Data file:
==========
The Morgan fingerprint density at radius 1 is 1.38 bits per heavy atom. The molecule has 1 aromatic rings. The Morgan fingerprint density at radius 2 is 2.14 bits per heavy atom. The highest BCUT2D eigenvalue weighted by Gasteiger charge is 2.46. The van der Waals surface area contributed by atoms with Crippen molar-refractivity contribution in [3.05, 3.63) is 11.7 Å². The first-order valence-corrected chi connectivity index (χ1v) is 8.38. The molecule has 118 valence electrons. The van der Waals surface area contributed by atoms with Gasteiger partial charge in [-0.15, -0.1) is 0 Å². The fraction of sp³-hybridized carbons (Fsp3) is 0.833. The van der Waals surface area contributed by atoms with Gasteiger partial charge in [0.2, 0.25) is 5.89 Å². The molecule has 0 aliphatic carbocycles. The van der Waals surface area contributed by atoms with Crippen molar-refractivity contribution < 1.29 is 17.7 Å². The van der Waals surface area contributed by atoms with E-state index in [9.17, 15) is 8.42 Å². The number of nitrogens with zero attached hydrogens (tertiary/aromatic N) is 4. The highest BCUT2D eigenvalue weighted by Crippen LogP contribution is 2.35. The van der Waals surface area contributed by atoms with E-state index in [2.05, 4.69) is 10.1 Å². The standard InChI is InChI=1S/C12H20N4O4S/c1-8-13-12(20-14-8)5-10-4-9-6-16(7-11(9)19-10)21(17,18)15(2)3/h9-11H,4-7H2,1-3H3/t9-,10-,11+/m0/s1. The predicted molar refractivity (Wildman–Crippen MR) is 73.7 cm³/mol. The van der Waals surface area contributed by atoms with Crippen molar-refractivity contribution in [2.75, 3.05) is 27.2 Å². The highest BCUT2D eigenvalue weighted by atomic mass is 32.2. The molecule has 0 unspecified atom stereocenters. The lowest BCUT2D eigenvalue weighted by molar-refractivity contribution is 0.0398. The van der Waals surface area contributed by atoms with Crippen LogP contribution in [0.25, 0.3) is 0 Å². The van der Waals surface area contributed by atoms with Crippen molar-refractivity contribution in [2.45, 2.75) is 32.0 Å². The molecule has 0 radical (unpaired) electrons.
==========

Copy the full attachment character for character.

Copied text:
The Morgan fingerprint density at radius 1 is 1.38 bits per heavy atom. The molecule has 1 aromatic rings. The Morgan fingerprint density at radius 2 is 2.14 bits per heavy atom. The highest BCUT2D eigenvalue weighted by Gasteiger charge is 2.46. The van der Waals surface area contributed by atoms with Crippen molar-refractivity contribution in [3.05, 3.63) is 11.7 Å². The first-order valence-corrected chi connectivity index (χ1v) is 8.38. The molecule has 118 valence electrons. The van der Waals surface area contributed by atoms with Gasteiger partial charge in [-0.15, -0.1) is 0 Å². The fraction of sp³-hybridized carbons (Fsp3) is 0.833. The van der Waals surface area contributed by atoms with Gasteiger partial charge in [0.2, 0.25) is 5.89 Å². The molecule has 0 aliphatic carbocycles. The van der Waals surface area contributed by atoms with Crippen molar-refractivity contribution < 1.29 is 17.7 Å². The van der Waals surface area contributed by atoms with E-state index in [9.17, 15) is 8.42 Å². The number of nitrogens with zero attached hydrogens (tertiary/aromatic N) is 4. The highest BCUT2D eigenvalue weighted by Crippen LogP contribution is 2.35. The van der Waals surface area contributed by atoms with E-state index in [2.05, 4.69) is 10.1 Å². The standard InChI is InChI=1S/C12H20N4O4S/c1-8-13-12(20-14-8)5-10-4-9-6-16(7-11(9)19-10)21(17,18)15(2)3/h9-11H,4-7H2,1-3H3/t9-,10-,11+/m0/s1. The predicted molar refractivity (Wildman–Crippen MR) is 73.7 cm³/mol. The van der Waals surface area contributed by atoms with Crippen molar-refractivity contribution in [2.75, 3.05) is 27.2 Å². The highest BCUT2D eigenvalue weighted by atomic mass is 32.2. The molecule has 0 unspecified atom stereocenters. The lowest BCUT2D eigenvalue weighted by molar-refractivity contribution is 0.0398. The van der Waals surface area contributed by atoms with Crippen LogP contribution in [0.25, 0.3) is 0 Å². The van der Waals surface area contributed by atoms with Crippen molar-refractivity contribution in [2.45, 2.75) is 32.0 Å². The molecule has 0 radical (unpaired) electrons.